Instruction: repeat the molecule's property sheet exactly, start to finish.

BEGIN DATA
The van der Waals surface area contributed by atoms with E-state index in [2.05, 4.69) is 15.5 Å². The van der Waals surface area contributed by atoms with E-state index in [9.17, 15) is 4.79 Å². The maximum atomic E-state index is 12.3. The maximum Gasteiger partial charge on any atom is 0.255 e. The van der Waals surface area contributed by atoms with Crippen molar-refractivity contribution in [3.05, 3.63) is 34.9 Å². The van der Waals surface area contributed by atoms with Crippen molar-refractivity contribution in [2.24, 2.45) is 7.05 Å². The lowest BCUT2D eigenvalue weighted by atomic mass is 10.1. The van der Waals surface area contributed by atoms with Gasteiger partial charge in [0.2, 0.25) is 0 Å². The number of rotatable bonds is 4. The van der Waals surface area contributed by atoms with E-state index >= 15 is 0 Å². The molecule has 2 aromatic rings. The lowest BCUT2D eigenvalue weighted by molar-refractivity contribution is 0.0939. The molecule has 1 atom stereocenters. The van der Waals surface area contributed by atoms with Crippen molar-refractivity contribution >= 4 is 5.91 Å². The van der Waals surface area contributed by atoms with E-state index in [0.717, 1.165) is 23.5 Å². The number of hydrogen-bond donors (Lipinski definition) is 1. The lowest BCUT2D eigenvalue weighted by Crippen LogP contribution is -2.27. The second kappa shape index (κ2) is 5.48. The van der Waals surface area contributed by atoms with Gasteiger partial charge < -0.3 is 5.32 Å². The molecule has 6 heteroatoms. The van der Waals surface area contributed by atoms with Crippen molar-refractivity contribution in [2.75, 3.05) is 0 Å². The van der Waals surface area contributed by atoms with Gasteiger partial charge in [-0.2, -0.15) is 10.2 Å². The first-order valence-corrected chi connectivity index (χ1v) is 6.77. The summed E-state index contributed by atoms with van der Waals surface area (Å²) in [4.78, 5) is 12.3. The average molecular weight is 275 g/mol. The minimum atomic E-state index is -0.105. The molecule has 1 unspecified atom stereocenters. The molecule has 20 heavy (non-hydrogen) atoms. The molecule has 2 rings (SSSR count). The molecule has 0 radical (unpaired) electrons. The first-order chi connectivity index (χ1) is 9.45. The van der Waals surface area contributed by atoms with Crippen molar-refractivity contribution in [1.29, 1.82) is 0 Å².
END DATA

The van der Waals surface area contributed by atoms with E-state index in [2.05, 4.69) is 15.5 Å². The van der Waals surface area contributed by atoms with E-state index in [9.17, 15) is 4.79 Å². The maximum atomic E-state index is 12.3. The maximum Gasteiger partial charge on any atom is 0.255 e. The van der Waals surface area contributed by atoms with Crippen molar-refractivity contribution in [3.05, 3.63) is 34.9 Å². The van der Waals surface area contributed by atoms with Crippen molar-refractivity contribution in [2.24, 2.45) is 7.05 Å². The lowest BCUT2D eigenvalue weighted by atomic mass is 10.1. The van der Waals surface area contributed by atoms with Gasteiger partial charge in [0.2, 0.25) is 0 Å². The number of rotatable bonds is 4. The van der Waals surface area contributed by atoms with E-state index >= 15 is 0 Å². The molecule has 2 aromatic rings. The lowest BCUT2D eigenvalue weighted by molar-refractivity contribution is 0.0939. The molecule has 1 atom stereocenters. The van der Waals surface area contributed by atoms with Crippen molar-refractivity contribution >= 4 is 5.91 Å². The van der Waals surface area contributed by atoms with E-state index in [0.717, 1.165) is 23.5 Å². The number of hydrogen-bond donors (Lipinski definition) is 1. The lowest BCUT2D eigenvalue weighted by Crippen LogP contribution is -2.27. The second kappa shape index (κ2) is 5.48. The van der Waals surface area contributed by atoms with Gasteiger partial charge < -0.3 is 5.32 Å². The molecule has 6 heteroatoms. The van der Waals surface area contributed by atoms with Crippen molar-refractivity contribution in [2.75, 3.05) is 0 Å². The van der Waals surface area contributed by atoms with Gasteiger partial charge in [-0.2, -0.15) is 10.2 Å². The first-order valence-corrected chi connectivity index (χ1v) is 6.77. The summed E-state index contributed by atoms with van der Waals surface area (Å²) in [4.78, 5) is 12.3. The average molecular weight is 275 g/mol. The minimum atomic E-state index is -0.105. The molecule has 1 unspecified atom stereocenters. The molecule has 20 heavy (non-hydrogen) atoms. The molecule has 2 rings (SSSR count). The molecule has 0 radical (unpaired) electrons. The first-order chi connectivity index (χ1) is 9.45. The van der Waals surface area contributed by atoms with Crippen molar-refractivity contribution in [1.29, 1.82) is 0 Å².